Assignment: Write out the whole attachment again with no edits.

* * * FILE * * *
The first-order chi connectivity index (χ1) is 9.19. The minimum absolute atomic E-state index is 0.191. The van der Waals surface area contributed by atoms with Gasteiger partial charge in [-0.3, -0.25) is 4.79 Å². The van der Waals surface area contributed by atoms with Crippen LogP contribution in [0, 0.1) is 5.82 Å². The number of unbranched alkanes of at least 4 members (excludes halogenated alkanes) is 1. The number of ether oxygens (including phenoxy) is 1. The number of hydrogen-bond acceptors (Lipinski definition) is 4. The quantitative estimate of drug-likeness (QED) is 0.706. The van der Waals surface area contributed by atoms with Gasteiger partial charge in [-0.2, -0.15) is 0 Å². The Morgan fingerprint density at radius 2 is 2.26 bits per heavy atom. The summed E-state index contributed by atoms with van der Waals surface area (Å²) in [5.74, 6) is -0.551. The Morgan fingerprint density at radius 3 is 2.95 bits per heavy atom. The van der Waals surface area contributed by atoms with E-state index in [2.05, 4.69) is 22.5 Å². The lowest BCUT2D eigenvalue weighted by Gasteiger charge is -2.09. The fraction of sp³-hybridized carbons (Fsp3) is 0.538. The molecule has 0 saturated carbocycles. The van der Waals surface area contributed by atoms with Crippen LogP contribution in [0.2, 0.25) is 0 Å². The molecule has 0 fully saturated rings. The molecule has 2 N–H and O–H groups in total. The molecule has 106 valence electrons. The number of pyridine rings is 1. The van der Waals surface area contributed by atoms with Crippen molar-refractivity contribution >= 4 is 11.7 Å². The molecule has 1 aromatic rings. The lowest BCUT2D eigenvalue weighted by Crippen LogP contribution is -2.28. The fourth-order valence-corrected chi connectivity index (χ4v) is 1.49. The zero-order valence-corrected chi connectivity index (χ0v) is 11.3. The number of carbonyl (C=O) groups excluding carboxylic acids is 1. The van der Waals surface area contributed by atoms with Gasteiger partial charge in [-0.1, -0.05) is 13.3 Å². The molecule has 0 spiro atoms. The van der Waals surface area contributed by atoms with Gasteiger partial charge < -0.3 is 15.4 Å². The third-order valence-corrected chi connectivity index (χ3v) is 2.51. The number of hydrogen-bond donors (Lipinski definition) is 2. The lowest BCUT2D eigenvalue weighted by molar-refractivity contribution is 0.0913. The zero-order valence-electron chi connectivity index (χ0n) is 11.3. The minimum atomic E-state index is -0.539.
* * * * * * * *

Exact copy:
The first-order chi connectivity index (χ1) is 9.19. The minimum absolute atomic E-state index is 0.191. The van der Waals surface area contributed by atoms with Gasteiger partial charge in [-0.3, -0.25) is 4.79 Å². The van der Waals surface area contributed by atoms with Crippen LogP contribution in [0, 0.1) is 5.82 Å². The number of unbranched alkanes of at least 4 members (excludes halogenated alkanes) is 1. The number of ether oxygens (including phenoxy) is 1. The number of hydrogen-bond acceptors (Lipinski definition) is 4. The quantitative estimate of drug-likeness (QED) is 0.706. The van der Waals surface area contributed by atoms with Gasteiger partial charge in [-0.2, -0.15) is 0 Å². The Morgan fingerprint density at radius 2 is 2.26 bits per heavy atom. The summed E-state index contributed by atoms with van der Waals surface area (Å²) in [5.74, 6) is -0.551. The Morgan fingerprint density at radius 3 is 2.95 bits per heavy atom. The van der Waals surface area contributed by atoms with E-state index in [2.05, 4.69) is 22.5 Å². The lowest BCUT2D eigenvalue weighted by Gasteiger charge is -2.09. The fraction of sp³-hybridized carbons (Fsp3) is 0.538. The molecule has 0 saturated carbocycles. The van der Waals surface area contributed by atoms with Crippen LogP contribution in [0.2, 0.25) is 0 Å². The molecule has 0 fully saturated rings. The molecule has 2 N–H and O–H groups in total. The molecule has 106 valence electrons. The number of pyridine rings is 1. The van der Waals surface area contributed by atoms with Crippen molar-refractivity contribution >= 4 is 11.7 Å². The molecule has 1 aromatic rings. The lowest BCUT2D eigenvalue weighted by Crippen LogP contribution is -2.28. The fourth-order valence-corrected chi connectivity index (χ4v) is 1.49. The zero-order valence-corrected chi connectivity index (χ0v) is 11.3. The number of carbonyl (C=O) groups excluding carboxylic acids is 1. The van der Waals surface area contributed by atoms with Gasteiger partial charge in [-0.1, -0.05) is 13.3 Å². The molecule has 0 spiro atoms. The van der Waals surface area contributed by atoms with Gasteiger partial charge < -0.3 is 15.4 Å². The third-order valence-corrected chi connectivity index (χ3v) is 2.51. The number of hydrogen-bond donors (Lipinski definition) is 2. The lowest BCUT2D eigenvalue weighted by molar-refractivity contribution is 0.0913. The zero-order valence-electron chi connectivity index (χ0n) is 11.3. The minimum atomic E-state index is -0.539.